In any country, social experts see that charities and community groups bring citizens together, support communities as well as build social capital. Some social experts notice that the voluntary sector/organizations alone cannot solve the all economic challenges facing Pakistan at the moment but can help boost the economic growth. The UNDP’s National Human Development Report (NHDR) has clearly showed that current labor force participation and unemployment rates suggest that Pakistan’s working-age population includes almost 3.5 million unemployed individuals. At the current participation and unemployment levels and considering the number of retirees, the country needs to create 4.5 million jobs over the next 5 years (0.9 million jobs yearly). No doubt, small scale manufacturing, which includes small businesses units, social enterprises and charities, can create wealth and assist keep this money circulating within a domestic area. Another significant role for charities is in offering early intervention support. Investing in these services can save taxpayers billions.
In Pakistan where philanthropy is said to be universal, a 10 percent rise in the volume of charitable giving in holy month of Ramazan at over 5 percent GDP growth is remarkable. For Muslims charity is not a choice. Islam ordains Muslim to pay Zakat on the value of accumulated wealth beyond a specified limit at the rate 2.5 percent. Sources mention that living up to their reputation generous Pakistanis are donating liberally this Ramazan.
In Pakistan, religious institutions like madrassahs and mosques likely get the bulk of givings that goes to organizations particularly in Ramazan. These institutions also have infrastructure in place geared toward collecting small donations, in the form of door-to-door campaigns, donation boxes placed at counters of shopping outlets, and so on. Through such efforts, they are highly visible to potential donors. Proximity and reputation are the two main factors that encourage citizens to donate to any one organisation. These institutions are more trusted than civil society organisations, hence they receive the lion’s share of donations that flow to organizations in Pakistan.
Experts also mentioned that the magnitude of charitable giving in the country in 2018 is predicted to reach a new peak of approximately Rs173 billion. The estimate was worked out by hiking last year’s charity spending of Rs158 billion by 10 percent. A study ‘The state of individual philanthropy in Pakistan’ released in 2016 by the Pakistan Centre for Philanthropy showed that the total predicted magnitude of yearly household giving in the country was Rs239.7 billion during 2014 a three-fold rise since 1998. It found that major share comprise of monetary donations but people also donate in kind and through time volunteerism.
Study also mentioned that if the volume of donations can double every 5 years, in a period of 16 years closing 2014 during a time when the GDP growth rate was lower than we can safely assume that the magnitude of donation may have multiplied faster during the past four years of economic revival.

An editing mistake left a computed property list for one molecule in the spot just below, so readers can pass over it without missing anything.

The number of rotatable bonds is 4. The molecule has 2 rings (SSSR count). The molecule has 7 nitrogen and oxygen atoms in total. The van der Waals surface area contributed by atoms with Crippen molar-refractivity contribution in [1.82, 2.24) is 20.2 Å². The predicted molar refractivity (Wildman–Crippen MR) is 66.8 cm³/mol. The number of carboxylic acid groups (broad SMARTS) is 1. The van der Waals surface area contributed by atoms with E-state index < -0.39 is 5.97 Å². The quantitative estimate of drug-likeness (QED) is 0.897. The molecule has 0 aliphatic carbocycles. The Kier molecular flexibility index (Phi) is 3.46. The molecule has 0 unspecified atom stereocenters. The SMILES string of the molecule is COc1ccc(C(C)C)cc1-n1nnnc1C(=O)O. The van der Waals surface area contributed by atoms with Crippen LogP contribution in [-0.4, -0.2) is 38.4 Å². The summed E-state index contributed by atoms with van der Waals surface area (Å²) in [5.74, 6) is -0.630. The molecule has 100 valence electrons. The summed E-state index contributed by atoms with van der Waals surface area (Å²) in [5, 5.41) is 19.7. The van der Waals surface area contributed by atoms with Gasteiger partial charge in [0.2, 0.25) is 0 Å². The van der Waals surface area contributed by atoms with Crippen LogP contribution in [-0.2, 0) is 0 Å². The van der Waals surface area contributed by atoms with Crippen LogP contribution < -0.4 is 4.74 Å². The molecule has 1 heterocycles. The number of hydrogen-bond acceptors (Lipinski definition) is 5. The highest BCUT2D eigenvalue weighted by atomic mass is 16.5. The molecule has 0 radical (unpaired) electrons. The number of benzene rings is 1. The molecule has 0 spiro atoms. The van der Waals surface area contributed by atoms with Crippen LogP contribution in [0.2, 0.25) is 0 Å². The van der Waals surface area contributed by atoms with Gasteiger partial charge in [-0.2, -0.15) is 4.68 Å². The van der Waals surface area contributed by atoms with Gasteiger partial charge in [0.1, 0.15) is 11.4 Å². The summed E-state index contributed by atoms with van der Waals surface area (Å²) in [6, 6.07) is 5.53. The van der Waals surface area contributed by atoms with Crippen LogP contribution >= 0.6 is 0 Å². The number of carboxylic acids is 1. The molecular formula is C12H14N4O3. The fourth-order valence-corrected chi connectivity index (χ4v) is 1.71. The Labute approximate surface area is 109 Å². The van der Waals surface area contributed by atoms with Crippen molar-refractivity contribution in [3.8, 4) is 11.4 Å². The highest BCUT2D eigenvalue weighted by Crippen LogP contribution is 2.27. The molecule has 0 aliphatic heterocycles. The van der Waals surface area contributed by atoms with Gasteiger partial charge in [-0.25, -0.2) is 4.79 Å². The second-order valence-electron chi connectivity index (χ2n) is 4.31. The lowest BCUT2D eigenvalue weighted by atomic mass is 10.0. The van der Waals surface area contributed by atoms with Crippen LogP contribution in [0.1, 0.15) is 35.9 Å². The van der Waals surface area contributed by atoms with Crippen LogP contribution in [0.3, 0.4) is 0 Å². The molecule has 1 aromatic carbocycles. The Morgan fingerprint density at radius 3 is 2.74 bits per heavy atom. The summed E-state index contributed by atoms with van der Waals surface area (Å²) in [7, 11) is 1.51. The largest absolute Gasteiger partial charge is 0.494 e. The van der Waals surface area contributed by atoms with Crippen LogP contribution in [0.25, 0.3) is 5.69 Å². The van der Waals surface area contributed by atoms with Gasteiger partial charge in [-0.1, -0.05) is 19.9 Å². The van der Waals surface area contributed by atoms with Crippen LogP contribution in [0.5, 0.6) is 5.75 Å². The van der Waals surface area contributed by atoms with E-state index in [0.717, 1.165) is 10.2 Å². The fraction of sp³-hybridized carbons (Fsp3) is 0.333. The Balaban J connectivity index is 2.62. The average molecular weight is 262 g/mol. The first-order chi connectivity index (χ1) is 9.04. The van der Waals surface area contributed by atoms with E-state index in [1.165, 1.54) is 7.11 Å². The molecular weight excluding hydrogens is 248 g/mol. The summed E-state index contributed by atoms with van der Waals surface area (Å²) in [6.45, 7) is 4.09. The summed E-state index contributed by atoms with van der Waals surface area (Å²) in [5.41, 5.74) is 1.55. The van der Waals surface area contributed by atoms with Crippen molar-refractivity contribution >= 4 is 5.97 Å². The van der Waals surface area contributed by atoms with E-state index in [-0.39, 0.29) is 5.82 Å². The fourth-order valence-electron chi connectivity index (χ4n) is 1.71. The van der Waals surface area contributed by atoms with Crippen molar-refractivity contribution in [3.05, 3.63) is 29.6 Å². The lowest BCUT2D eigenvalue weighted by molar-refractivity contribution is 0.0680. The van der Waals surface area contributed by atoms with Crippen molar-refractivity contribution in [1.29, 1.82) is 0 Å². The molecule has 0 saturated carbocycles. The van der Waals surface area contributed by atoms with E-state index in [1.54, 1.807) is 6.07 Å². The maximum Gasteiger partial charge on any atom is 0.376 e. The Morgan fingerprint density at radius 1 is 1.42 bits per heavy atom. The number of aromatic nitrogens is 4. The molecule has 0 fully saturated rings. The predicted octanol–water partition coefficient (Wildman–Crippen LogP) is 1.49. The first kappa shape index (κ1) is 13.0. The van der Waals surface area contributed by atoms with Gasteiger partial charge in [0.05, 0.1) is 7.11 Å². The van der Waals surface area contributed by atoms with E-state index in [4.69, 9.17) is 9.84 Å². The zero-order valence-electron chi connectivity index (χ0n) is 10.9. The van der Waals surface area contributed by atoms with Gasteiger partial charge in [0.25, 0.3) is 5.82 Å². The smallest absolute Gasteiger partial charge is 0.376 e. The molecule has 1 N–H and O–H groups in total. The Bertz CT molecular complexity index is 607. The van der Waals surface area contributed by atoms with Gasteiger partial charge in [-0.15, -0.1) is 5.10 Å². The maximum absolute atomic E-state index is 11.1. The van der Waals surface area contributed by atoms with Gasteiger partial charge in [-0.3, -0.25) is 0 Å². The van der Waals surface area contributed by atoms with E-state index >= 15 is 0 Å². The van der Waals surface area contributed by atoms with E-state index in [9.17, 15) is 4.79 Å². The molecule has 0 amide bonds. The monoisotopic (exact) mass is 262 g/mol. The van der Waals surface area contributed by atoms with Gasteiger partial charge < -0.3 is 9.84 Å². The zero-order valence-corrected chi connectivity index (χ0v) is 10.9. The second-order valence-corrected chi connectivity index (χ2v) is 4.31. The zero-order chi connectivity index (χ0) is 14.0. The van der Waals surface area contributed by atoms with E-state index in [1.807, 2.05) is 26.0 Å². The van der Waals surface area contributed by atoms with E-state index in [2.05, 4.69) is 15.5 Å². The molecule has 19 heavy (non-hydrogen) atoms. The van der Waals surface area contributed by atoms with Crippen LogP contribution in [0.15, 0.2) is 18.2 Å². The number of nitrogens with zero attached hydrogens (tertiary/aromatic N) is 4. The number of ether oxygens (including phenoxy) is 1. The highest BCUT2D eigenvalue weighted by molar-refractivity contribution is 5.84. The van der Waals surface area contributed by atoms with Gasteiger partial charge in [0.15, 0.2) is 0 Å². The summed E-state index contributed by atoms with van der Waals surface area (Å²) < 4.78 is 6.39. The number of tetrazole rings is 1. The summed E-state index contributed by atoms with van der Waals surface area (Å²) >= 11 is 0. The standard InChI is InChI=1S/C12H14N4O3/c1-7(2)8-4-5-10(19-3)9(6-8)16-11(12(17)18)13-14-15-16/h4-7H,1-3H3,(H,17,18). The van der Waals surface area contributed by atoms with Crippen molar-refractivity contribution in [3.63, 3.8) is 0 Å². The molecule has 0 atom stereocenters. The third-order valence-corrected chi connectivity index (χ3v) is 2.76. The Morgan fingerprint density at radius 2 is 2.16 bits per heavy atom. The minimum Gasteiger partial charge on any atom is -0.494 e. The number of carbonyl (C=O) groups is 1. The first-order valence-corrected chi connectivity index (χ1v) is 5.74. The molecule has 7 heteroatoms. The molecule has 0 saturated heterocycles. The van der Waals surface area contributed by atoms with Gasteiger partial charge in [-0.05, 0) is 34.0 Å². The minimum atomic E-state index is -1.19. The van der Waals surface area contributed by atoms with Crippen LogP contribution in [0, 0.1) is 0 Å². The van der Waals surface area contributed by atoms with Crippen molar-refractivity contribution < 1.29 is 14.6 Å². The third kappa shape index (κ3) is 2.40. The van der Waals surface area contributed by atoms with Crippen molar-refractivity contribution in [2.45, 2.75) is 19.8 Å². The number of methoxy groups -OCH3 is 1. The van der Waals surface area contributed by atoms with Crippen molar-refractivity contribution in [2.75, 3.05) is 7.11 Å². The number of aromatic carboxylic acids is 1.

Several things stand out about philanthropy in Pakistan in comparison to other nations. First, Pakistan has a long tradition of religious giving through Zakat and other forms of giving. Second, nearly 98 percent of Pakistanis either give through cash, in-kind, or time volunteered. The annual amount of individual giving is estimated at Rs. 240 billion in 2013-14. Based on collected statistics, individual giving in Pakistan is estimated at about Rs. 240 billion during 2014. Furthermore, the Stanford Social Innovation Review in March 2018 commented on the trend of philanthropy in Pakistan. It urged that charitable giving in Pakistan is over 1.0 percent of GDP. In this respect the country is said to be in the league of far wealthier nations like UK (1.3pc) and Canada (1.2pc) and stands about twice at what India spends on giving in terms of percentage. Truly speaking, philanthropy in Pakistan is not limited many organizations are still offering their services to the citizens the main are as under:
The Edhi Foundation is a non-profit social welfare program in Pakistan, provides 24-hour emergency assistance across the nation of Pakistan and abroad. The Foundation provides, among many other services, shelter for the destitute, free hospitals and medical care, drug rehabilitation services, and national and international relief efforts. Its main focuses are Emergency Services, Orphans, Handicapped Persons, Shelters, Education, Healthcare, International Community Centers, Blood & Drug Bank, air ambulance services, Marine and Coastal Services.
Chhipa Welfare Association
Chhipa Welfare Association is purely a non-profit, non-government Organization registered with Government of Pakistan and Government of Sindh. The ambulance centres also accept animals that have been sacrificed on the occasion of a child’s birth (Aqiqah) or as other forms of voluntary charity (Sadaqah). These sacrifices are prepared as food for people with a low income.
Saylani Welfare Trust
Saylani Welfare Trust is a Pakistani charity focusing primarily on feeding the homeless. In view of all the difficulties faced by the poor, Saylani Welfare Trust has organized 63 different sectors to sort out the problems of the ones who are in need. These departments are efficiently working for the cause of the society. This organization has become a back-bone of the poor society and provides help after a complete inquiry survey. This organization receives aid from different parts of the world.